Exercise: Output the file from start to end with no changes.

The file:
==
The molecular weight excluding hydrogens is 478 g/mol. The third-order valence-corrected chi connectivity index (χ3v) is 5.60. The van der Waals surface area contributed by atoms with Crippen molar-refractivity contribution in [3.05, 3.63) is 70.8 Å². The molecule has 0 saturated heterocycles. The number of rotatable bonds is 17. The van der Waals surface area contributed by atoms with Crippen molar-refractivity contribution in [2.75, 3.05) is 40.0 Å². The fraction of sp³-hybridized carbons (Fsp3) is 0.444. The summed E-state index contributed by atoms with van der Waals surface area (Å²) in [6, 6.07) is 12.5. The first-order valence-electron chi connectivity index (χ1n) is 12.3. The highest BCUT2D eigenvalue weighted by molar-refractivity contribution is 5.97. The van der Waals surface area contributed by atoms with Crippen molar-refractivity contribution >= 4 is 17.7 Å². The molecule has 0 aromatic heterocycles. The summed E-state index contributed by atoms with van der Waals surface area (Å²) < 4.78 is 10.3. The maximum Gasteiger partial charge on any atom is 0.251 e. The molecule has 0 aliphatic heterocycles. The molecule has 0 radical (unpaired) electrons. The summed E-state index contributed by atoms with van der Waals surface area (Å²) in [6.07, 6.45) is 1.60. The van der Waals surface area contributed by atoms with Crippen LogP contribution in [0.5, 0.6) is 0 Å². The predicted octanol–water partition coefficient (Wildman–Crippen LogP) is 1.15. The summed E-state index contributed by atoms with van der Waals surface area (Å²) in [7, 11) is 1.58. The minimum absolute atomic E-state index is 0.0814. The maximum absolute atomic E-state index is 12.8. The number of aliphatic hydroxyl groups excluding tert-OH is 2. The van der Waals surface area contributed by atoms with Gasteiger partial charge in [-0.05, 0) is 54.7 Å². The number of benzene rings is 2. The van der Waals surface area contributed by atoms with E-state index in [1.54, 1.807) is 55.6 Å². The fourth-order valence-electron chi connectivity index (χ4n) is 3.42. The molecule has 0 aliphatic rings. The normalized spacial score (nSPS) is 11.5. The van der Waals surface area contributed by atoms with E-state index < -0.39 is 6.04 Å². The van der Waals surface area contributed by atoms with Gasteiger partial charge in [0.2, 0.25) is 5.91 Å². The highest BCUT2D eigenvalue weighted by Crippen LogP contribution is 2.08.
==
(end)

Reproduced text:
The molecular weight excluding hydrogens is 478 g/mol. The third-order valence-corrected chi connectivity index (χ3v) is 5.60. The van der Waals surface area contributed by atoms with Crippen molar-refractivity contribution in [3.05, 3.63) is 70.8 Å². The molecule has 0 saturated heterocycles. The number of rotatable bonds is 17. The van der Waals surface area contributed by atoms with Crippen molar-refractivity contribution in [2.75, 3.05) is 40.0 Å². The fraction of sp³-hybridized carbons (Fsp3) is 0.444. The summed E-state index contributed by atoms with van der Waals surface area (Å²) in [6, 6.07) is 12.5. The first-order valence-electron chi connectivity index (χ1n) is 12.3. The highest BCUT2D eigenvalue weighted by molar-refractivity contribution is 5.97. The van der Waals surface area contributed by atoms with Crippen molar-refractivity contribution >= 4 is 17.7 Å². The molecule has 0 aromatic heterocycles. The summed E-state index contributed by atoms with van der Waals surface area (Å²) < 4.78 is 10.3. The maximum Gasteiger partial charge on any atom is 0.251 e. The molecule has 0 aliphatic heterocycles. The molecule has 0 radical (unpaired) electrons. The summed E-state index contributed by atoms with van der Waals surface area (Å²) in [6.07, 6.45) is 1.60. The van der Waals surface area contributed by atoms with Crippen LogP contribution in [0.5, 0.6) is 0 Å². The predicted octanol–water partition coefficient (Wildman–Crippen LogP) is 1.15. The summed E-state index contributed by atoms with van der Waals surface area (Å²) in [7, 11) is 1.58. The minimum absolute atomic E-state index is 0.0814. The maximum absolute atomic E-state index is 12.8. The number of aliphatic hydroxyl groups excluding tert-OH is 2. The van der Waals surface area contributed by atoms with Gasteiger partial charge in [-0.05, 0) is 54.7 Å². The number of benzene rings is 2. The van der Waals surface area contributed by atoms with E-state index in [1.54, 1.807) is 55.6 Å². The fourth-order valence-electron chi connectivity index (χ4n) is 3.42. The molecule has 0 aliphatic rings. The normalized spacial score (nSPS) is 11.5. The van der Waals surface area contributed by atoms with E-state index < -0.39 is 6.04 Å². The van der Waals surface area contributed by atoms with Gasteiger partial charge in [0.2, 0.25) is 5.91 Å². The highest BCUT2D eigenvalue weighted by Crippen LogP contribution is 2.08.